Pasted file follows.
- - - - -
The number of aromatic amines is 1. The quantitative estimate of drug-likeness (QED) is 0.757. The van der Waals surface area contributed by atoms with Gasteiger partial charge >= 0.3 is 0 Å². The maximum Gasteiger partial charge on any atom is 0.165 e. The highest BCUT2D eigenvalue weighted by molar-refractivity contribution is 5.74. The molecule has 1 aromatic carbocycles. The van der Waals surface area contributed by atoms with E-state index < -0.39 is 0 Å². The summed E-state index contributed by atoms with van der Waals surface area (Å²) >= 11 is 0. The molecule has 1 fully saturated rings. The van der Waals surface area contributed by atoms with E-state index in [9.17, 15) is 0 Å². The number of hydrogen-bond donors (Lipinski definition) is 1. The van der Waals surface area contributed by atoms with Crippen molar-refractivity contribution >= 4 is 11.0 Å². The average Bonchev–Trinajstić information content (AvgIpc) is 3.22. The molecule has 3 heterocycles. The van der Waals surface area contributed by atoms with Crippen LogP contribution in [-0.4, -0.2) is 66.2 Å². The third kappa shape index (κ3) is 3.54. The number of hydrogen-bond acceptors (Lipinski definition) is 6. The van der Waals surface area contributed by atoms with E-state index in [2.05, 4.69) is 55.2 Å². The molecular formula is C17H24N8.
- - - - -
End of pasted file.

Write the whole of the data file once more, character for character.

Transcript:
The number of aromatic amines is 1. The quantitative estimate of drug-likeness (QED) is 0.757. The van der Waals surface area contributed by atoms with Gasteiger partial charge >= 0.3 is 0 Å². The maximum Gasteiger partial charge on any atom is 0.165 e. The highest BCUT2D eigenvalue weighted by molar-refractivity contribution is 5.74. The molecule has 1 aromatic carbocycles. The van der Waals surface area contributed by atoms with E-state index < -0.39 is 0 Å². The summed E-state index contributed by atoms with van der Waals surface area (Å²) >= 11 is 0. The molecule has 1 fully saturated rings. The van der Waals surface area contributed by atoms with E-state index in [9.17, 15) is 0 Å². The number of hydrogen-bond donors (Lipinski definition) is 1. The van der Waals surface area contributed by atoms with Crippen molar-refractivity contribution >= 4 is 11.0 Å². The average Bonchev–Trinajstić information content (AvgIpc) is 3.22. The molecule has 3 heterocycles. The van der Waals surface area contributed by atoms with Crippen LogP contribution in [-0.4, -0.2) is 66.2 Å². The third kappa shape index (κ3) is 3.54. The number of hydrogen-bond acceptors (Lipinski definition) is 6. The van der Waals surface area contributed by atoms with E-state index in [2.05, 4.69) is 55.2 Å². The molecular formula is C17H24N8.